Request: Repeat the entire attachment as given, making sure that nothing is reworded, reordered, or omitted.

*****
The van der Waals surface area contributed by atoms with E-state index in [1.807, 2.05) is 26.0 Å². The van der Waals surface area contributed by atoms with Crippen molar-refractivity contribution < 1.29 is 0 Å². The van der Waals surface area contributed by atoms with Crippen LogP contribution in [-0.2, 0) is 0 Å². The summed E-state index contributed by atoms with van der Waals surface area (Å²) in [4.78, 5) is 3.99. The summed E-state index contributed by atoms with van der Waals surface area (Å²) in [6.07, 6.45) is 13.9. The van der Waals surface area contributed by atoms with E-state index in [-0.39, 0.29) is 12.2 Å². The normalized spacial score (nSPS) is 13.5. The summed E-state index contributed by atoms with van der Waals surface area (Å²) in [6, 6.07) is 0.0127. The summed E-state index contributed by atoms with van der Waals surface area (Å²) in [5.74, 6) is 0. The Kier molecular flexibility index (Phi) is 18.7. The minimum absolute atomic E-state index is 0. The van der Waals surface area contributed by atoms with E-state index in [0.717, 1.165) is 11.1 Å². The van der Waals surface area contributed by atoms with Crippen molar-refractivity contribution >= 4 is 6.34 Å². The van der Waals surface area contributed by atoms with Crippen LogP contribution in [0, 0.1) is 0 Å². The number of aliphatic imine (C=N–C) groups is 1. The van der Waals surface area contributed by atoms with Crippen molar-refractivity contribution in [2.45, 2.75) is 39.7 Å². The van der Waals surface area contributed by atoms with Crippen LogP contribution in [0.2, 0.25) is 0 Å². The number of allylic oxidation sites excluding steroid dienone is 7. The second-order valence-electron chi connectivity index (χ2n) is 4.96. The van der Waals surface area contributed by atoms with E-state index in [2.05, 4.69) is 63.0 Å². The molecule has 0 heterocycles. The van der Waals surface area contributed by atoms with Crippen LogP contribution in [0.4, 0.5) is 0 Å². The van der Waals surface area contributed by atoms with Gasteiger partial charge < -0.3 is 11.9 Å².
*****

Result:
The van der Waals surface area contributed by atoms with E-state index in [1.807, 2.05) is 26.0 Å². The van der Waals surface area contributed by atoms with Crippen molar-refractivity contribution < 1.29 is 0 Å². The van der Waals surface area contributed by atoms with Crippen LogP contribution in [-0.2, 0) is 0 Å². The summed E-state index contributed by atoms with van der Waals surface area (Å²) in [4.78, 5) is 3.99. The summed E-state index contributed by atoms with van der Waals surface area (Å²) in [6.07, 6.45) is 13.9. The van der Waals surface area contributed by atoms with E-state index in [-0.39, 0.29) is 12.2 Å². The normalized spacial score (nSPS) is 13.5. The summed E-state index contributed by atoms with van der Waals surface area (Å²) in [6, 6.07) is 0.0127. The summed E-state index contributed by atoms with van der Waals surface area (Å²) in [5.74, 6) is 0. The Kier molecular flexibility index (Phi) is 18.7. The minimum absolute atomic E-state index is 0. The van der Waals surface area contributed by atoms with E-state index in [0.717, 1.165) is 11.1 Å². The van der Waals surface area contributed by atoms with Crippen molar-refractivity contribution >= 4 is 6.34 Å². The van der Waals surface area contributed by atoms with Crippen LogP contribution in [0, 0.1) is 0 Å². The number of aliphatic imine (C=N–C) groups is 1. The van der Waals surface area contributed by atoms with Crippen molar-refractivity contribution in [2.45, 2.75) is 39.7 Å². The van der Waals surface area contributed by atoms with Crippen LogP contribution in [0.2, 0.25) is 0 Å². The number of allylic oxidation sites excluding steroid dienone is 7. The second-order valence-electron chi connectivity index (χ2n) is 4.96. The van der Waals surface area contributed by atoms with E-state index in [2.05, 4.69) is 63.0 Å². The molecule has 0 heterocycles. The van der Waals surface area contributed by atoms with Crippen LogP contribution in [0.4, 0.5) is 0 Å². The van der Waals surface area contributed by atoms with Gasteiger partial charge < -0.3 is 11.9 Å².